Vehicular emissions, along with emissions from various sources such as power plants, factories, and the use of low-quality fuels, are significant contributors to Delhi's worsening air quality and smog problem. The increasing number of vehicles on the city's roads exacerbates pollution caused by traffic, frequently pushing the air quality index to 'severe' levels. The Central Pollution Control Board (CPCB) and the National Environmental Engineering Research Institute (NEERI) have recognized vehicular emissions as a major factor in the city's air pollution crisis. Addressing these sources of pollution is vital to improving air quality in Delhi.
The growing air pollution levels in Delhi are significantly influenced by the practice of farmers in neighbouring states, such as Punjab, Haryana, and Uttar Pradesh, who burn approximately 35 million tonnes of crop residues, primarily rice stubbles. These emissions, consisting of pollutants and dust particles, are carried by the wind and get trapped in the air over Delhi. This situation further deteriorates air quality in the Delhi-NCR (National Capital Region), especially during October and November, due to a combination of climatic factors and the extensive burning of crop residues in nearby regions. Despite continuous efforts by both the central and Delhi governments, addressing this issue remains a formidable challenge in the ongoing battle against air pollution in the national capital.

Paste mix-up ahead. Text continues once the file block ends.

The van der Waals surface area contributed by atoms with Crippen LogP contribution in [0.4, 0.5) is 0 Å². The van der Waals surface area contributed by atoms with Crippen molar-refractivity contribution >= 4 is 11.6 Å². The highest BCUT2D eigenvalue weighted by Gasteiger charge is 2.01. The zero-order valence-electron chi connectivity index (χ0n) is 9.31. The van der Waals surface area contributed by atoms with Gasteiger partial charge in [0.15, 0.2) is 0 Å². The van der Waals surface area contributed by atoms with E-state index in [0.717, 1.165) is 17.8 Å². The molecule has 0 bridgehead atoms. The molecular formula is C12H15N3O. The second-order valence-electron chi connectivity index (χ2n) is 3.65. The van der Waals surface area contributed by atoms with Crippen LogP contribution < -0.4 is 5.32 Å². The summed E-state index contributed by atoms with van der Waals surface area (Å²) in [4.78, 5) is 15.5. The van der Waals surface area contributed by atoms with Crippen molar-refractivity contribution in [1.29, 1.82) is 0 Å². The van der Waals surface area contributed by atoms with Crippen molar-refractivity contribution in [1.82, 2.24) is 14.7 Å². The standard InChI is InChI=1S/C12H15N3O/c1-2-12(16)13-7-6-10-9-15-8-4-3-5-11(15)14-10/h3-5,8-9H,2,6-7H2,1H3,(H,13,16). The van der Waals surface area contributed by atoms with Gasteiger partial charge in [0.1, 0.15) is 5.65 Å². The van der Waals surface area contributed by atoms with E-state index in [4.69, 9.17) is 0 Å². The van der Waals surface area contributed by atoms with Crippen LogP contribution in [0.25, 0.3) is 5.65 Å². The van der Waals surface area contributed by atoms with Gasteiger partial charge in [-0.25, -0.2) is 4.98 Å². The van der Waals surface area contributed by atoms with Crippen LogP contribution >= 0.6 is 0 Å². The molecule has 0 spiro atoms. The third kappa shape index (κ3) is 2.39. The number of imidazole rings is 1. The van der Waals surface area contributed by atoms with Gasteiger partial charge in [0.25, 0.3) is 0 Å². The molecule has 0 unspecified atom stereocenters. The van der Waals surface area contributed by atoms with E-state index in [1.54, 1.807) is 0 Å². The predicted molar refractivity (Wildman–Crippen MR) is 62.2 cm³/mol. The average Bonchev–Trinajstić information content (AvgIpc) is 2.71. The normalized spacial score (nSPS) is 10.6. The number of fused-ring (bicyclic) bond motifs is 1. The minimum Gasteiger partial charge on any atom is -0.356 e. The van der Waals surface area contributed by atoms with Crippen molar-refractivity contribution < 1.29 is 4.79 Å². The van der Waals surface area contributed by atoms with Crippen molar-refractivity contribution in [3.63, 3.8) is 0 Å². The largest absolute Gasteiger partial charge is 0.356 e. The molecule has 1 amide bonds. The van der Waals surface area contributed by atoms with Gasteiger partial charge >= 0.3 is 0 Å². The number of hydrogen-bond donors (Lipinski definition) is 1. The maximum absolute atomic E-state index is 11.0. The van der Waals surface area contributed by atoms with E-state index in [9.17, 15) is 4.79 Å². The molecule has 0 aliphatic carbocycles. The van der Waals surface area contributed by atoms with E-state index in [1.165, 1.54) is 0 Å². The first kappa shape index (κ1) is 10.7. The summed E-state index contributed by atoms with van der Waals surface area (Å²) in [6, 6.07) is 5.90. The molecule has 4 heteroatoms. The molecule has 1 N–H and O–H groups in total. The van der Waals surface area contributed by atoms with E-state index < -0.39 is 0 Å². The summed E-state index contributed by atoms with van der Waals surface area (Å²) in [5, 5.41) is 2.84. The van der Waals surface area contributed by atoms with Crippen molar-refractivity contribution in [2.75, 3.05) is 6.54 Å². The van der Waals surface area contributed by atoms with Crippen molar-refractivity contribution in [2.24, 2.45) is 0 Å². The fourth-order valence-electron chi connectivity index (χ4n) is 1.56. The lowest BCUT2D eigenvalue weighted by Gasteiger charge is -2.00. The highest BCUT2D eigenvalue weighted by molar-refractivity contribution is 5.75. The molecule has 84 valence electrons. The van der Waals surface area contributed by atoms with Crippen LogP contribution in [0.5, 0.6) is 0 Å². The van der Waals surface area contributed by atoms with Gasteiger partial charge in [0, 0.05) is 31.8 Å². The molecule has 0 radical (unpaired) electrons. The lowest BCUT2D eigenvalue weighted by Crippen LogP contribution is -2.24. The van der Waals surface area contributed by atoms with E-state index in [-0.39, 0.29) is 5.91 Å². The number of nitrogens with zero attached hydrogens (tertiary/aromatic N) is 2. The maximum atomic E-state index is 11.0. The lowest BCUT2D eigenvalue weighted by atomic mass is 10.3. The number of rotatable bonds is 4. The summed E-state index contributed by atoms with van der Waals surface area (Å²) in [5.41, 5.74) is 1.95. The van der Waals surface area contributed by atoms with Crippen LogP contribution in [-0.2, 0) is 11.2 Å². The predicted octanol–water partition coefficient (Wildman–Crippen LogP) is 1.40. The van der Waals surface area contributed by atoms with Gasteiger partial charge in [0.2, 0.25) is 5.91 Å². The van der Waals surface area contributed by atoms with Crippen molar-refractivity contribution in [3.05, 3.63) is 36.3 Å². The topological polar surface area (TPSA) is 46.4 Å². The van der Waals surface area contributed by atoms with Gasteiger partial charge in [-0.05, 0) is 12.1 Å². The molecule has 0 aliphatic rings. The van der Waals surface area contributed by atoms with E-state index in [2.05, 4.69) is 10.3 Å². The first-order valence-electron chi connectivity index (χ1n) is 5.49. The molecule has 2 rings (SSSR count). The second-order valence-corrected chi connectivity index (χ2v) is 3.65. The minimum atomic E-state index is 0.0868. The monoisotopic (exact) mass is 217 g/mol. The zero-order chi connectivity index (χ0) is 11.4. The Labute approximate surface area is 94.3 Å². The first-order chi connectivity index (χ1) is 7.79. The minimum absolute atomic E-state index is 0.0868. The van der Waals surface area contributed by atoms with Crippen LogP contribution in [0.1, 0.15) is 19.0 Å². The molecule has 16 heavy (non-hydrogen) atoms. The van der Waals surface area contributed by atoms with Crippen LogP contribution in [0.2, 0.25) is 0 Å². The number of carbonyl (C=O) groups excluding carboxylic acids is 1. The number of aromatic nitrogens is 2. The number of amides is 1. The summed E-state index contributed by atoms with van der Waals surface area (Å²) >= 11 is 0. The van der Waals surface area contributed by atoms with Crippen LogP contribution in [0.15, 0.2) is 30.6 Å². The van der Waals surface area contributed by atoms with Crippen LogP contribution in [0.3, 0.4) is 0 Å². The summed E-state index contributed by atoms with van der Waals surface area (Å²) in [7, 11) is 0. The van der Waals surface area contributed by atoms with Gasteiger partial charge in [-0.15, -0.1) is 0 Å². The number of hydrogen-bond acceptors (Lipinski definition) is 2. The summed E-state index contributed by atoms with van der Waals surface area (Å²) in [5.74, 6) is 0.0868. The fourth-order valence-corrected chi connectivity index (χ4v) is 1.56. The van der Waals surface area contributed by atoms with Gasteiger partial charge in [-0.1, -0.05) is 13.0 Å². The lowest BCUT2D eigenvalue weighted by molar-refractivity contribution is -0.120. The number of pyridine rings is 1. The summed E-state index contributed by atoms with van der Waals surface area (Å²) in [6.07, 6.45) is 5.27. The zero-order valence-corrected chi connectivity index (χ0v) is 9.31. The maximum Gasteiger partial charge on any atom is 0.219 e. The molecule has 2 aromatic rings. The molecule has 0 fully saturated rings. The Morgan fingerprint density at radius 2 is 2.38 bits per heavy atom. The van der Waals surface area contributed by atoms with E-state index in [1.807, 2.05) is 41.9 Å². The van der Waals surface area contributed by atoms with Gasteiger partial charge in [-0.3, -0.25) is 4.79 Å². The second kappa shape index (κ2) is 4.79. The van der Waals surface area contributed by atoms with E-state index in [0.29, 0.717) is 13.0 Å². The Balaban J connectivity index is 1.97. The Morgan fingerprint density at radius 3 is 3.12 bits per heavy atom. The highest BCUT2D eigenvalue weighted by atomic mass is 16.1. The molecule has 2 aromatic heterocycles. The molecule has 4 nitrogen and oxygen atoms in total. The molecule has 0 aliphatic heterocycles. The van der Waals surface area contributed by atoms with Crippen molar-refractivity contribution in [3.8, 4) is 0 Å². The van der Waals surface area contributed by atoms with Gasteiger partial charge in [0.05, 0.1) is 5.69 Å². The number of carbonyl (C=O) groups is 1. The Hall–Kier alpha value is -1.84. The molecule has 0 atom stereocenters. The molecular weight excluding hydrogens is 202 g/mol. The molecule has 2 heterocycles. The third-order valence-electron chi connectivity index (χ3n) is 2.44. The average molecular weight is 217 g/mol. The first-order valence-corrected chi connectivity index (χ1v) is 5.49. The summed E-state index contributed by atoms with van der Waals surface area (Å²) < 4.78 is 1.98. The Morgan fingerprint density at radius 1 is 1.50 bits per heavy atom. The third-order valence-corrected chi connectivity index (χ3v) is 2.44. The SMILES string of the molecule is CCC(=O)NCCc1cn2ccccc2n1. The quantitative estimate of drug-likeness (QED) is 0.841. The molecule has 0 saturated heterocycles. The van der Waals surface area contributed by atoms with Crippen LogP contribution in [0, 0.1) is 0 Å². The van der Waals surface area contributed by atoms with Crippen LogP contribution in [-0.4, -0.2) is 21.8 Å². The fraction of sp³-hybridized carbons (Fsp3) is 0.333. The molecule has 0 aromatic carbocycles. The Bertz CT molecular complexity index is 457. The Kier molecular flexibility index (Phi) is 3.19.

Large-scale construction activities in Delhi-NCR are a significant contributor to the increase in dust and pollution in the air. In response to the declining air quality, the Delhi Government has directed the halt of work at numerous construction sites to mitigate this issue. Additionally, industrial pollution and the presence of garbage dumps further worsen air pollution and contribute to the buildup of smog in the region.
While firecrackers may not be the primary reason for the smog problem, they do contribute to its exacerbation. Despite a ban on cracker sales, the use of firecrackers during Diwali remains a common occurrence and adds to the pollution and smog levels in the city. Addressing these various sources of pollution and taking measures to reduce their impact is essential to improving air quality and combating the smog problem in Delhi.
What is the government doing?
Delhi's Government unveiled a 14-point summer action plan to combat air pollution around May. The plan includes a real-time study of 13 pollution hotspots to identify sources and find solutions. The plan also involves strategies like addressing dust pollution with mechanical road sweeping, water sprinklers, and anti-smog guns. Patrolling teams will curb pollution sources, stricter construction regulations are in place, and efforts to manage industrial waste and enhance green cover through sapling planting are underway.